University of Miami
University of Miami
Julius Dewald's strategy to combat some of the world's most intractable problems starts with a bird's'eye view more than 400 miles above the planet. From that lofty vantage point, made possible by the power of Earth-observing satellites, the University of Miami public health scientist has mapped and predicted areas in the west African nation of Mali where malaria-carrying mosquitoes might spread, giving government officials there a head start on vector-control efforts.
The seeds of Neyton Baltodano Jr.'s love for engineering were sown at an early age, with Lego sets, episodes of "Star Trek: The Next Generation," and documentaries on the powerful NASA rockets that sent men to the moon serving as the fertilizer that would help those seeds flourish.
One project could help medical researchers understand communication in the brain. Another looks to uncover key attributes that may help forecasters determine when a tropical disturbance is likely to become a major hurricane.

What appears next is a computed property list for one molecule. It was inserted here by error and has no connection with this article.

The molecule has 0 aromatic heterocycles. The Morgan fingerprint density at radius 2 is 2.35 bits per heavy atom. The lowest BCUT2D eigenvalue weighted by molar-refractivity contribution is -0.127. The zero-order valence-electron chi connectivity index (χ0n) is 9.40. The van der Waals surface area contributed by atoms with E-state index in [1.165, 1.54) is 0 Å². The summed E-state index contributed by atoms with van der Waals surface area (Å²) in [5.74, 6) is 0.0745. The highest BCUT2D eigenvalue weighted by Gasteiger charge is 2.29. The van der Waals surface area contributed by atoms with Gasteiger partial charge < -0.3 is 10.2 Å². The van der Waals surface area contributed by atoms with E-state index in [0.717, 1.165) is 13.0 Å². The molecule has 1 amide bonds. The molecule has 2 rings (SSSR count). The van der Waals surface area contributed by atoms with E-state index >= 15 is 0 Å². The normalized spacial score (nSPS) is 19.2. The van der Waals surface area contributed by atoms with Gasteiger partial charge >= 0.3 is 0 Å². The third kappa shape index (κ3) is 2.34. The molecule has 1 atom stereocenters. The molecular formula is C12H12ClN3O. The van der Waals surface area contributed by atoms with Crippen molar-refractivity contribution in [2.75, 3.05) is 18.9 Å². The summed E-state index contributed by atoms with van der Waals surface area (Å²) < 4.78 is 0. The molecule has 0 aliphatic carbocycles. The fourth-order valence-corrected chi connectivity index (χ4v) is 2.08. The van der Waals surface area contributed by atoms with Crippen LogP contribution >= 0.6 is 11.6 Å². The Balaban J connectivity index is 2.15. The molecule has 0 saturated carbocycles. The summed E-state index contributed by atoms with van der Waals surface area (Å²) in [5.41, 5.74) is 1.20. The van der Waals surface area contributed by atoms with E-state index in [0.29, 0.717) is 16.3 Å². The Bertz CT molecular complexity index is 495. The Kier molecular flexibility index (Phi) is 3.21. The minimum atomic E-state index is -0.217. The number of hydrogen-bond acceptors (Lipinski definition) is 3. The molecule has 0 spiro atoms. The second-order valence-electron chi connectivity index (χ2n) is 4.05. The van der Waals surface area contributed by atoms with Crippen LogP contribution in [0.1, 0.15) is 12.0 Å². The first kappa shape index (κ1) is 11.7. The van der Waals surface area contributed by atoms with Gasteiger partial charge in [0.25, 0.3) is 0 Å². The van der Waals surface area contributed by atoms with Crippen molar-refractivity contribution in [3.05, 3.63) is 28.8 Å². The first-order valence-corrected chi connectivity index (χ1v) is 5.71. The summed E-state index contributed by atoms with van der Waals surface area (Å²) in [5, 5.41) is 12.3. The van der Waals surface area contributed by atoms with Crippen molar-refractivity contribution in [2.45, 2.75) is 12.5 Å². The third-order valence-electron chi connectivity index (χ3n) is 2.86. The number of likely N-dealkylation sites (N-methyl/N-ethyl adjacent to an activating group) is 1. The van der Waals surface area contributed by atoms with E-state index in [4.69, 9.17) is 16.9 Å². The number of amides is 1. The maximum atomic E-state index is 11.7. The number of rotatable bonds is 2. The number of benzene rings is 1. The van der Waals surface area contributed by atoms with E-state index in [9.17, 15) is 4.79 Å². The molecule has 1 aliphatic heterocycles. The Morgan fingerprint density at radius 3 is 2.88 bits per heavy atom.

Beachgoers see only the final act: thousands of pounds of brown macroalgae decomposing on shorelines and emitting an odor that smells like rotten eggs.
Dina Birman always has been interested in how immigrant children acculturate to a new country and language.
It wasn't a glitzy or dung-free task by any stretch of the imagination.
Carlos Alberto Montaner was a Cuban-born political columnist, novelist, and essayist who was a great defender of human rights and a strong critic of Fidel Castro's government and any other government that supported totalitarianism.
In a small basement room inside Cox Science Center, a team of students and faculty members spend hours each week sifting through vials of what looks like sand.
Fingertips chipped away at large salt flakes that accumulated on a waterproof sensor attached to a surfboard. The mounting bracket is carefully adjusted to ensure an accurate temperature reading.
Immigrants. They are often known as the fabric of our nation, those who have helped the United States achieve its financial prowess. But less often do people consider just how much these immigrant groups have shaped our cities.
For now, it's the origin of life scientists have been seeking. And while the pieces of a primordial asteroid collected from a NASA spacecraft and brought to Earth this week may hold the clue, they may lead to a bigger, more ambitious mission.
With a seasonal river running through it from the highlands to the south, Libya's coastal city of Derna always had been vulnerable to flooding.